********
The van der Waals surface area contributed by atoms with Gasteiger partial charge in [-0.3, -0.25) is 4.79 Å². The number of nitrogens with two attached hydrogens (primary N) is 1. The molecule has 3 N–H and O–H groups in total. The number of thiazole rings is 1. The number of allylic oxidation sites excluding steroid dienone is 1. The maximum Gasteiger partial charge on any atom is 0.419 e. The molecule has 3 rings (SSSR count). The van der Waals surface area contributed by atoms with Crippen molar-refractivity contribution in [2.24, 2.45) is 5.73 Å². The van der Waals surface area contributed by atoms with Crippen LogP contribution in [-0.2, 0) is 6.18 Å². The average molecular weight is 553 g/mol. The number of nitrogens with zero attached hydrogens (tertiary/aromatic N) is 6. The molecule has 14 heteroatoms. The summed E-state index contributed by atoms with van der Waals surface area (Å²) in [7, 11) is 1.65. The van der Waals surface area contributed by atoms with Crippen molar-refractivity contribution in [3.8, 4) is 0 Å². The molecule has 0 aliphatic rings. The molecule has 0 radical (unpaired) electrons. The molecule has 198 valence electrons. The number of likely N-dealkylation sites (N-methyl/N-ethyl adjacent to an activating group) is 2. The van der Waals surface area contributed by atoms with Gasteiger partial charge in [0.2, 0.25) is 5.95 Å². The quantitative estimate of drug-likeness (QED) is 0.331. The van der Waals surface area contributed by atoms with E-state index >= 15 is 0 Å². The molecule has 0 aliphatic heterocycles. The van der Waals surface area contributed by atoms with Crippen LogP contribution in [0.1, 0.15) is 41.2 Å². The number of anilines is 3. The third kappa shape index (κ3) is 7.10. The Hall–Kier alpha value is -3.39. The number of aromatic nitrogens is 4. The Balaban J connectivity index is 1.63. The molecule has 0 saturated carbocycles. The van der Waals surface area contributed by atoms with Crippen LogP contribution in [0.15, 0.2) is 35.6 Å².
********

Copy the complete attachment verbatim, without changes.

The van der Waals surface area contributed by atoms with Gasteiger partial charge in [-0.3, -0.25) is 4.79 Å². The number of nitrogens with two attached hydrogens (primary N) is 1. The molecule has 3 N–H and O–H groups in total. The number of thiazole rings is 1. The number of allylic oxidation sites excluding steroid dienone is 1. The maximum Gasteiger partial charge on any atom is 0.419 e. The molecule has 3 rings (SSSR count). The van der Waals surface area contributed by atoms with Crippen molar-refractivity contribution in [2.24, 2.45) is 5.73 Å². The van der Waals surface area contributed by atoms with Crippen LogP contribution in [-0.2, 0) is 6.18 Å². The average molecular weight is 553 g/mol. The number of nitrogens with zero attached hydrogens (tertiary/aromatic N) is 6. The molecule has 14 heteroatoms. The summed E-state index contributed by atoms with van der Waals surface area (Å²) in [7, 11) is 1.65. The van der Waals surface area contributed by atoms with Crippen molar-refractivity contribution in [3.8, 4) is 0 Å². The molecule has 0 aliphatic rings. The molecule has 0 radical (unpaired) electrons. The molecule has 198 valence electrons. The number of likely N-dealkylation sites (N-methyl/N-ethyl adjacent to an activating group) is 2. The van der Waals surface area contributed by atoms with Gasteiger partial charge in [0.2, 0.25) is 5.95 Å². The quantitative estimate of drug-likeness (QED) is 0.331. The van der Waals surface area contributed by atoms with E-state index >= 15 is 0 Å². The molecule has 0 aliphatic heterocycles. The van der Waals surface area contributed by atoms with Crippen LogP contribution in [0.1, 0.15) is 41.2 Å². The number of anilines is 3. The third kappa shape index (κ3) is 7.10. The Hall–Kier alpha value is -3.39. The number of aromatic nitrogens is 4. The Balaban J connectivity index is 1.63. The molecule has 0 saturated carbocycles. The van der Waals surface area contributed by atoms with Crippen LogP contribution in [0.15, 0.2) is 35.6 Å².